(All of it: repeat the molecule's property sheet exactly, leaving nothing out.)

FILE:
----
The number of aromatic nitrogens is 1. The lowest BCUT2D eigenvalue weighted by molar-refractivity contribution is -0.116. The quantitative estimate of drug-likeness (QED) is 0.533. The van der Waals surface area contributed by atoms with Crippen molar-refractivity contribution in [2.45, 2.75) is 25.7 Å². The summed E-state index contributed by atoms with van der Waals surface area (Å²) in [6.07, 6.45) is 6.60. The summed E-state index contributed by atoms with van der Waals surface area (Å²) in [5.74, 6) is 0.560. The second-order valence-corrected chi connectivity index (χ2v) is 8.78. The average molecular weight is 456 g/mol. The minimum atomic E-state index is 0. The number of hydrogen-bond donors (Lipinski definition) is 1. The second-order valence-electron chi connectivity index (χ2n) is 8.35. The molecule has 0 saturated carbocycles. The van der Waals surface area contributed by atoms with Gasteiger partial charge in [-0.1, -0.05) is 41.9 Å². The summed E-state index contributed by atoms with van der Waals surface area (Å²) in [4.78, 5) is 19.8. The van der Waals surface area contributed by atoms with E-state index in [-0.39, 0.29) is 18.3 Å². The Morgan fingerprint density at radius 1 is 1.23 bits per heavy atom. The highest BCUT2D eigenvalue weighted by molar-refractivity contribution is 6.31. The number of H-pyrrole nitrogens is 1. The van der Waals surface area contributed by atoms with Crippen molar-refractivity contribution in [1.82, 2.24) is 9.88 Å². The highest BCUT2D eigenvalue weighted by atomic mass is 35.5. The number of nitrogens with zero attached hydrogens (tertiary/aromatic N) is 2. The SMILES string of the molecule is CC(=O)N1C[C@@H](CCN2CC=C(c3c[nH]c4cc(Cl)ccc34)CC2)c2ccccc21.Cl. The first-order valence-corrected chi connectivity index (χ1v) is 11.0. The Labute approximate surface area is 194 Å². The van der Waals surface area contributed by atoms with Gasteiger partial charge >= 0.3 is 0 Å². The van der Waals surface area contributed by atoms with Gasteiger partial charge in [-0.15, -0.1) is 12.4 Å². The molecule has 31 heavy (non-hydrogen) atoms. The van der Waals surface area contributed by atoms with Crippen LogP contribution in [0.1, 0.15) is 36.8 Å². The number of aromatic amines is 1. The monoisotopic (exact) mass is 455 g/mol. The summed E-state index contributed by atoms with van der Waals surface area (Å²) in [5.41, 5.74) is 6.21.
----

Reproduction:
The number of aromatic nitrogens is 1. The lowest BCUT2D eigenvalue weighted by molar-refractivity contribution is -0.116. The quantitative estimate of drug-likeness (QED) is 0.533. The van der Waals surface area contributed by atoms with Crippen molar-refractivity contribution in [2.45, 2.75) is 25.7 Å². The summed E-state index contributed by atoms with van der Waals surface area (Å²) in [6.07, 6.45) is 6.60. The summed E-state index contributed by atoms with van der Waals surface area (Å²) in [5.74, 6) is 0.560. The second-order valence-corrected chi connectivity index (χ2v) is 8.78. The average molecular weight is 456 g/mol. The minimum atomic E-state index is 0. The number of hydrogen-bond donors (Lipinski definition) is 1. The second-order valence-electron chi connectivity index (χ2n) is 8.35. The molecule has 0 saturated carbocycles. The van der Waals surface area contributed by atoms with Gasteiger partial charge in [-0.1, -0.05) is 41.9 Å². The summed E-state index contributed by atoms with van der Waals surface area (Å²) in [4.78, 5) is 19.8. The van der Waals surface area contributed by atoms with E-state index in [-0.39, 0.29) is 18.3 Å². The Morgan fingerprint density at radius 1 is 1.23 bits per heavy atom. The highest BCUT2D eigenvalue weighted by molar-refractivity contribution is 6.31. The number of H-pyrrole nitrogens is 1. The van der Waals surface area contributed by atoms with Crippen molar-refractivity contribution in [1.82, 2.24) is 9.88 Å². The highest BCUT2D eigenvalue weighted by atomic mass is 35.5. The number of nitrogens with zero attached hydrogens (tertiary/aromatic N) is 2. The SMILES string of the molecule is CC(=O)N1C[C@@H](CCN2CC=C(c3c[nH]c4cc(Cl)ccc34)CC2)c2ccccc21.Cl. The first-order valence-corrected chi connectivity index (χ1v) is 11.0. The Labute approximate surface area is 194 Å². The van der Waals surface area contributed by atoms with Gasteiger partial charge >= 0.3 is 0 Å². The van der Waals surface area contributed by atoms with Gasteiger partial charge in [-0.15, -0.1) is 12.4 Å². The molecule has 31 heavy (non-hydrogen) atoms. The van der Waals surface area contributed by atoms with Crippen LogP contribution in [0.1, 0.15) is 36.8 Å². The number of aromatic amines is 1. The monoisotopic (exact) mass is 455 g/mol. The summed E-state index contributed by atoms with van der Waals surface area (Å²) in [5.41, 5.74) is 6.21.